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Toronto Tunnel Partners (TTP) (EllisDon and STRABAG) have achieved substantial completion on the Highway 401 and 409 Rail Tunnel project, without disrupting traffic on 21 lanes of highway traffic above.
At substantial completion, approximately 73,500 sq. m. of debris was excavated, with hauled away material to fill 8,000 dump trucks. More than 12,600 sq. m. of shotcrete was applied and they used enough cement to fill about 1,500 cement trucks.
“It’s an engineering bit of urban magic – with most of the secrets hidden just below the surface,” Teresa Ko, Metrolinx senior advisor wrote in an update.
The contractor, TTP, is working closely with Metrolinx to identify and correct any minor deficiencies and to complete finishing touches. For example, any final smoothing of the concrete of the tunnels or retaining wall will be done by hand. The ground leading up to the tunnels will be graded – creating an even floor for future track installation. Areas beyond the retaining walls and within the project limits will be restored with grasses.
Looking inside the tunnel, there are two large cross-passages, which give access between each tunnel in the event of an emergency. Along the entire length of each tunnel, there is a fire safety system – equipped with sprinklers as well as silver pipes that provide water in case of a fire.
A fire hydrant is located at the east portal to give emergency crews easy access to water. As a standard safety measure, lighting was installed throughout the tunnels and emergency walkways are available for evacuation purposes. The walkway will also be used by maintenance workers.
There will be on-going monitoring at various points underneath the highway as a quality control measure for detecting movements in the ground. Once monitoring is completed, the instrumentation will be decommissioned and removed.
TTP has been constructing the twin tunnels, less than three metres underneath the Highways 401 and 409, without disrupting the 21 live traffic lanes directly above.
This work is part of a GO expansion program to transform the Kitchener line from a rush hour commuter service to all-day rail service.
“The project is a significant achievement and provides key infrastructure for the Kitchener line,” said Franca Costantino, Metrolinx senior manager of the project delivery team. “The tunnels will eventually help get more commuters off the roads and onto public transit, improving quality of life for many people.”
Crews started construction on the twin tunnels in the summer of 2019 by using auger boring to support the ground above where the tunnel would be excavated. This involved inserting large metal tubes into the top of each future tunnel to form a canopy, to support the structure before excavation started. Next, wprlers began digging out the tunnels and removing dirt, rock and debris. About 73,500 m3 of material was hauled away – an amount so large it required approximately 8,000 dump trucks.
By January 2021, both tunnels were completely excavated.
The team used the sequential excavation method (SEM), a construction method that provided a safe and versatile option for tunnelling underneath live lanes of traffic. The top half of the tunnels were excavated first followed by the bottom. As crews dug out a section of dirt, they also applied shotcrete – concrete sprayed on the newly excavated surface – to maintain the structure of the tunnel as the crew proceeded deeper inside.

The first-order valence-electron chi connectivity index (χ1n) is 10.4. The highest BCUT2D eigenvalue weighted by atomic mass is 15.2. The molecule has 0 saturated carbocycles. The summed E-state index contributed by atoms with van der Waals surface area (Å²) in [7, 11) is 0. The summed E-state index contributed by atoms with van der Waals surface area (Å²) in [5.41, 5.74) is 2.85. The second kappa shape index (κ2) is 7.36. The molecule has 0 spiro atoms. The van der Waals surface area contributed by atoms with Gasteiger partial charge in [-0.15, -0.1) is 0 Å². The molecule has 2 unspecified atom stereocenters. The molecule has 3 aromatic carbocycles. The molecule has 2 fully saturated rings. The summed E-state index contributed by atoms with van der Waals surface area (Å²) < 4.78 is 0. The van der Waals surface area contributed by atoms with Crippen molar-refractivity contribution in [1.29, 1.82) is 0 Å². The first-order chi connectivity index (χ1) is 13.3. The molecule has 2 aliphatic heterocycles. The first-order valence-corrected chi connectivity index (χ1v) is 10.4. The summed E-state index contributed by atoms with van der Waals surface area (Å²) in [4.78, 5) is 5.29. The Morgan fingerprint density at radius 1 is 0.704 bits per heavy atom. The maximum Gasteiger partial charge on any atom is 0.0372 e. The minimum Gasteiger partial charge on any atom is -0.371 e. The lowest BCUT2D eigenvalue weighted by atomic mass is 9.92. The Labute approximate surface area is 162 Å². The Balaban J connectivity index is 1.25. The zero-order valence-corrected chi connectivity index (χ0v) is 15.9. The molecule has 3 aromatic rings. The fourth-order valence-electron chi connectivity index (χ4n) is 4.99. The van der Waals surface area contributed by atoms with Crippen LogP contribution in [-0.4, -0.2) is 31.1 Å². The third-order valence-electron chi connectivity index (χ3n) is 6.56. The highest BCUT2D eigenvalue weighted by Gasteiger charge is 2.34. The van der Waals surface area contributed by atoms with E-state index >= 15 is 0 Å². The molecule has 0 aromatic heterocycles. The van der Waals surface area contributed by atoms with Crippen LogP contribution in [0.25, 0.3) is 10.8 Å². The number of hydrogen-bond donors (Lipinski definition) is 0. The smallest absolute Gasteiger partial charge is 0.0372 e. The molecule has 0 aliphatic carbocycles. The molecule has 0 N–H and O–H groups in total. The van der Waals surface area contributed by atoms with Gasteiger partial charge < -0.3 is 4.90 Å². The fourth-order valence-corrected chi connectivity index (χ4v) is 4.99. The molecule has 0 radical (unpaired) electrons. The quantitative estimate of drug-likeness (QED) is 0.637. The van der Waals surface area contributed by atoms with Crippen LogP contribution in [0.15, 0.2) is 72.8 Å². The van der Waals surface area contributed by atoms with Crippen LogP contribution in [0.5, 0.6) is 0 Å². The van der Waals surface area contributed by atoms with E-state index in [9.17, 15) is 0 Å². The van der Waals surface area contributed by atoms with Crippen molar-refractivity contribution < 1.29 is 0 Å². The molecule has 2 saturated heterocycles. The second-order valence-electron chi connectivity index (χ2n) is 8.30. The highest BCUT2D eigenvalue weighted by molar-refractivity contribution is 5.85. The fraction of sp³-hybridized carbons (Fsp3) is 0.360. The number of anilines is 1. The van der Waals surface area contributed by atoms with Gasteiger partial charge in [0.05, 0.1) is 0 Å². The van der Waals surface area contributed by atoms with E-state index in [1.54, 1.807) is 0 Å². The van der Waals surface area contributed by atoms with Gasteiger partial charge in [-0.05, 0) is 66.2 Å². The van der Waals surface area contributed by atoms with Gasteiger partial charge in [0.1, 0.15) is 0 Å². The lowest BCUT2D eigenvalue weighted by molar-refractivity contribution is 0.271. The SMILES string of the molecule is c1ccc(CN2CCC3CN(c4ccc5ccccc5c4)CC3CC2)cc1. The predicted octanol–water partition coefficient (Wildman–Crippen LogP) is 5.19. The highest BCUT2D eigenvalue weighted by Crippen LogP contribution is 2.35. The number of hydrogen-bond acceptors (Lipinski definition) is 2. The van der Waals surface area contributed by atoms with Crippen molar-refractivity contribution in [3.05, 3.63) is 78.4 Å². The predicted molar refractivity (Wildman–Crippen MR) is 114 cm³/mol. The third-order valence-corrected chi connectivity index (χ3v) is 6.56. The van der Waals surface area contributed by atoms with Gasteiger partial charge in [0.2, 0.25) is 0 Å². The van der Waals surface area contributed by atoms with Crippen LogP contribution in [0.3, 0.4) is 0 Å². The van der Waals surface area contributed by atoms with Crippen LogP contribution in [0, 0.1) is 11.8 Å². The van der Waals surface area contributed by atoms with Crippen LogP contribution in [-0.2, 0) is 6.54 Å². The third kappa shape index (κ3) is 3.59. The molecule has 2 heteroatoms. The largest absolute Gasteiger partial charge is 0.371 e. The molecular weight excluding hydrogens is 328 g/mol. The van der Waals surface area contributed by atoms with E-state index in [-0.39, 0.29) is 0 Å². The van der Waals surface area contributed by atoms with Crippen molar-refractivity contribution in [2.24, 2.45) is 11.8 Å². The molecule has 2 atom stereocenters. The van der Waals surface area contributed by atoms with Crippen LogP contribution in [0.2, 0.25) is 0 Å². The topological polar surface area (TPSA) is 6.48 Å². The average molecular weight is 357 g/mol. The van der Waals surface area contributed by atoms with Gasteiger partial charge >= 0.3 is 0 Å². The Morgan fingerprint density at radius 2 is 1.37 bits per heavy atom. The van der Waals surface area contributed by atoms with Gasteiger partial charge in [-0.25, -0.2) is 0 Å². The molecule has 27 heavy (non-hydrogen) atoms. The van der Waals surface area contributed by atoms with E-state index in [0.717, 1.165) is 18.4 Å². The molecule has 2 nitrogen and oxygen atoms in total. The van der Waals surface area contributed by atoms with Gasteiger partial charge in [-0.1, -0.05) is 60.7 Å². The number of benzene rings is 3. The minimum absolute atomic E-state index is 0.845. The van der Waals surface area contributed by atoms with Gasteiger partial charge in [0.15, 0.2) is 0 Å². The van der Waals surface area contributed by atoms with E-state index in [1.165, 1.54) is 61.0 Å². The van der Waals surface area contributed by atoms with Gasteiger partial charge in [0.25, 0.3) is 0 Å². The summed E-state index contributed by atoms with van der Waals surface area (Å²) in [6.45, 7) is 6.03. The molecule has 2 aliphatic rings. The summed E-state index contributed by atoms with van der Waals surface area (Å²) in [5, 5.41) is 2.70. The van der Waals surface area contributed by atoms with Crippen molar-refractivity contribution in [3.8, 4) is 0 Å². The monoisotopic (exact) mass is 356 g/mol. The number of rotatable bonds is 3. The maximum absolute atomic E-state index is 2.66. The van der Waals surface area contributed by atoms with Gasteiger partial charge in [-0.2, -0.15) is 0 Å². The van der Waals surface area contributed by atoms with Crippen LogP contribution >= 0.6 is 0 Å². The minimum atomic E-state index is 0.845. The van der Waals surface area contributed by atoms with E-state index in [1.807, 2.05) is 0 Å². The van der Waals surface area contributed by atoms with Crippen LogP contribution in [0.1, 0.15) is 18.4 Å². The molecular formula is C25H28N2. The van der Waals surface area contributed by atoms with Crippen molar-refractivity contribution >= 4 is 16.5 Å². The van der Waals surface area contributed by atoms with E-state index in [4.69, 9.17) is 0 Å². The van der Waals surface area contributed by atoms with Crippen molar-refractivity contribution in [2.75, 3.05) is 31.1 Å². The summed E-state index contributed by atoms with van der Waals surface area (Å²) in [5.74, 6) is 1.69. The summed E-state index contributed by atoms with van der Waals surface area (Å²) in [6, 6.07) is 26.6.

For tunnel two, it was a little different – after careful planning, it was hollowed out by digging from each end and meeting in the middle. When the digging finally reached the median, the only way to breakthrough to the other side was to cut open a three-quarter inch thick steel wall with a torch. It took three days to cut and remove sections with an excavator.
- Each tunnel is approximately 180 metres long, for a total length of about 360 metres.
- The excavated height of the tunnels is approximately 11 metres.
- At substantial completion, approximately 73,500 square metres of debris was excavated, hauled away material to fill 8,000 dump trucks, over 12,600 square metres of shotcrete was applied and used enough cement to fill about 1,500 cement trucks.
After the excavation process, a key part of the tunnel construction was installation of the final liner.
The opening of the tunnels have been constructed using rebar and concrete to create a finished exterior. Retaining walls on both sides of the tunnel openings were built to keep soil and ground in place, away from the tunnels.
To avoid flooding in the tunnels, a new storm sewer was installed which safely moves excess water away from the tunnels.
The next phase of major construction, and performed under a separate contract, will include track installation, signalling and communications infrastructure. Although customers may not be able to travel through the new tunnels right now, this important work will help increase service on the Kitchener rail corridor in the future. It is all part of Metrolinx’s plan to deliver better, faster and more frequent GO train service to core segments of the network.